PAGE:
Water for Our Cities: A Collaborative Approach
You'll learn about:
The intricacies of the Clean Water Act, Surface Water Treatment Rule, and Safe Drinking Water Act as they apply to providing public water to municipalities in the United States
The watershed approach to planning and how it is applied in three cities that have secured a filtration avoidance determination from USEPA
Ways to collaborate between cities on issues of mutual importance
Watersheds are an ever-growing focus of national and international attention. Everyone lives in a watershed and depends on this distinct land feature for potable water resources—whether it is a ground or surface source, proximate or distant from the served population. Land use, management practices, geology, and climate within watersheds directly determine the quantity and quality of water “produced” in these land areas.
The water issues faced by communities—whether cities, suburbs, or rural areas—have many similarities, including contaminants in drinking water, flooding, preparing for climate change, invasive species, land-use change, and regulation. Three of America’s unfiltered water supplies (through EPA waiver)—New York, Seattle, and San Francisco—depend on watersheds but are vastly different in many ways. Yet these three cities also have much in common as well as a tradition of supporting each other and learning together in the field of watershed planning.
Learn about these three water supplies, including continuing and emerging issues of concern. Explore the power of the watershed approach. And examine the synergy achieved by collaboration within watersheds, as exemplified by the cities of New York, Seattle, and San Francisco.
, Seattle Public Utilities
, North Bend
, San Francisco Public Utilities Commission
, San Francisco
Confirmed SpeakerTim Ramirez leads the Natural Resources and Lands Management Division within the Water Enterprise at the San Francisco Public Utilities Commission (SFPUC). The Division is responsible for integrating environmental stewardship principles into current and future operations of the SFPUC water supply system and lands management, including the Tuolumne River, Alameda Creek, San Mateo Creek, and Pilarcitos Creek watersheds. Previously, Tim spent six years working for the State of California at the Resources Agency and at the Bay-Delta Authority, where he focused on river systems and the intersection of water supply, ecosystem restoration, water quality, flood protection, and agricultural issues.
, New York City Dept of Environmental Prot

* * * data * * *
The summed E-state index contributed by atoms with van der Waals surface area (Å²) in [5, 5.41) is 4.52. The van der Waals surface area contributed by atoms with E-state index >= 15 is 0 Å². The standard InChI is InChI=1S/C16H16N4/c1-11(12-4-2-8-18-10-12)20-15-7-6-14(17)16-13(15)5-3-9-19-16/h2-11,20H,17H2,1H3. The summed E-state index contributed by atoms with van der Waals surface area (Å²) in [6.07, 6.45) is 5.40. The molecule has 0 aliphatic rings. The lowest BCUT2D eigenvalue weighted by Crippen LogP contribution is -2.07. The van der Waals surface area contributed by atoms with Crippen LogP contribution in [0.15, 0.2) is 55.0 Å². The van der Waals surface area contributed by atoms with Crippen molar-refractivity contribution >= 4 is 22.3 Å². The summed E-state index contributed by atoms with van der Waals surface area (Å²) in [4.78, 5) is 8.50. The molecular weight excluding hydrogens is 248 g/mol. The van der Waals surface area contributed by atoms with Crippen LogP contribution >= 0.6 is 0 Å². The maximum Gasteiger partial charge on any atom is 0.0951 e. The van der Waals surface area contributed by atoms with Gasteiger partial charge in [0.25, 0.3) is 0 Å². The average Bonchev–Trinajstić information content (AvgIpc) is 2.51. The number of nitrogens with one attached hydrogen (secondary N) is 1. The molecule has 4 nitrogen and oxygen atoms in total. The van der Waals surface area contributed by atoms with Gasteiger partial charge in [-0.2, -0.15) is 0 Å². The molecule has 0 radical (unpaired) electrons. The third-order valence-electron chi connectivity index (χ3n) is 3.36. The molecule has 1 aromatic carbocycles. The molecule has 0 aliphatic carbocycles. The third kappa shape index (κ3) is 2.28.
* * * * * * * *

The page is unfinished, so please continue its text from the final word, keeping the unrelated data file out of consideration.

Confirmed SpeakerIra Stern is an environmental planner, manager, and professor specializing in watershed planning and protection, land management and recreation, and large scale regional planning. He has experience working with local communities in urban, suburban, and rural areas and has been involved as a professional planner in government, for non-profit organizations, in a private development firm, and as a consultant. He has a BA in History from Hobart College and a MS in City and Regional Planning from Pratt Institute. Currently, he is Chief of the Natural Resources Division for the New York City Department of Environmental Protection, Bureau of Water Supply. In tis capacity, he leads 32 environmental professionals engaged in the management of the City’s 171,000 acres of land that is part of the water supply, 40 municipal water connections to the City’s aqueducts, and downstream community issues associated with the operation of the NYC water supply system. This includes land stewardship, public recreation, forest management, property management, conservation easement monitoring, land use permitting, and ecological assessment and research (invasive species, wetlands, fisheries, plant ecology). Community water responsibilities include account management, metering, billing, master planning, community partnerships, and communications. Previously at DEP, he was Regional Manager for Operatons at Rondout Reservoir and Neversink Reservoir from 2007 to 2012 managing the grey and green infrastructure of this water supply region including waterworks facilities, high hazard dams, roads, bridges, office and laboratory facilities and 20,000 acres of land. Beginning in 1995 at DEP, he was Director of Watershed Lands and Community Planning for 12 years and managed watershed protection programs that comprised the 1997 Watershed Agreement and Filtration Avoidance Determination. These voluntary programs consist of land acquisition and management, stream management and planning, whole farm and forest planning, community infrastructure and economic development. Served as a member of the City’s multi-agency negotiating team that crafted the Watershed Agreement and represented NYC on the Boards of the Catskill Watershed Corporation and Watershed Agricultural Council. Prior to DEP, Ira was Executive Director of the Dutchess Land Conservancy, was a founder and Executive Director of the Rondout-Esopus Land Conservancy, and served as Chairman of the Land Trust Alliance of New York. Ira has been a Visiting Assistant Professor at Pratt Institute (Graduate Center for Planning and the Environment) for the past 11 years and teaches courses in “Watershed Planning” and “Sustainability Indicators”. He also serves as the Water Concentration Advisor for students seeking a Master's in Sustainable Environmental Systems.